It already looks like 2017 will be a year of big changes on the U.S. men's national team. Jurgen Klinsmann is out as coach and Bruce Arena is in, which will have a ripple effect throughout the player pool. Add in some issues confronting individual players on their own, and there's plenty of Americans worth keeping an eye on this year.
After scoring a goal in a World Cup knockout round in his first USMNT cap, the German-American quickly faded from the American scene due to his lack of playing time at Bayern Munich. But now that he is moving to Stuttgart, he is putting himself in a position where he can earn regular minutes again and break back into the USMNT.
Green was the USMNT’s best player throughout a pair of friendlies in October, but he’s recently been given scant opportunity for club or country against competition that actually matters. He’s a player that can break through if given the chance, and Bruce Arena has said he wants to add depth to the striker ranks.
He’s widely considered the most promising of the USMNT's goalkeeper prospects and the 21-year-old Horvath could find himself cementing a spot as the USMNT’s future goalkeeper. After all, Tim Howard and Brad Guzan, the undisputed top two of the past several years, are not getting any younger. For Horvath, 2017 figures to be a big year.
Horvath is reportedly leaving Molde, where he has been a frequent starter, and will make his way to Club Brugge in Belgium’s top flight. He made his senior debut for the USMNT in October in a solid performance against Cuba, but it’s not clear what Arena thinks of the Americans' goalkeepers yet.
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For 20-year-old Gooch, 2017 figures to be a challenging year. He worked his way into seeing minutes for Sunderland’s senior side, but was injured in early December and is expected to be out until as late as March. The timing of the injury wasn’t great, not just because he had been solid in club play, but because the left-footed midfielder made his senior USMNT debut just a couple months before against New Zealand. He didn’t get a ton of minutes, but he looked solid and added a spark. Now, he needs to claw his way back from injury and try to pick up where he left off.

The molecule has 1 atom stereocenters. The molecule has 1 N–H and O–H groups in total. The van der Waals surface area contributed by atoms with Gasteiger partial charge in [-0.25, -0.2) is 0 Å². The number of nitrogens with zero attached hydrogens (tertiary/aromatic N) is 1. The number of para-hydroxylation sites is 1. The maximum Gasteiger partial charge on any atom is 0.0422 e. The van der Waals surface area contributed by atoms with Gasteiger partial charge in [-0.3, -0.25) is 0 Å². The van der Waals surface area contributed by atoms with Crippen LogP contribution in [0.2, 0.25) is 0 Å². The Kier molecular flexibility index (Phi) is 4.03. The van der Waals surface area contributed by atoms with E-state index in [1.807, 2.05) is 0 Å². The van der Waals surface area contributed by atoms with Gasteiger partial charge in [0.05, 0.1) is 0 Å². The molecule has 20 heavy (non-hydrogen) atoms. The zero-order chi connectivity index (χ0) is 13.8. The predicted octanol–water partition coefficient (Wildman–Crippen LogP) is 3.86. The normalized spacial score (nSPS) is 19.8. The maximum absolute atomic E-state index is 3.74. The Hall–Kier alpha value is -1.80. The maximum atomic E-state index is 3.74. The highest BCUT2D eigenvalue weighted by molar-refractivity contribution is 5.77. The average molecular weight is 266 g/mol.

He was one of the top players to watch in 2016, and 2017 won’t be any different. At just 18, he’s already one of the most exciting attacking players the Americans have – and the USMNT needs all the creativity and dynamism they can get. Klinsmann built the USMNT’s formation vs. Mexico around Pulisic – which wasn’t such a bad idea, even if it didn't pan out for several reasons – but now there’s a new manager in charge. The question is, how will Arena use Pulisic?
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Dempsey's 2016 seemed to be going pretty well. He had been one of the USMNT’s best players at Copa America and his Seattle Sounders seemed to be turning a corner. But then in August, he was unexpectedly sidelined due to an irregular heartbeat and the Sounders later won the MLS Cup without him. How Dempsey’s 2017 will go is anyone’s guess.
Arena said he will be called into January’s camp, but it’s unclear how soon Dempsey would be ready to play, or if he'll play again at all. On top of that, Dempsey will be 34 by the start of the next MLS season, and coming back from seven months off may be easier said than done.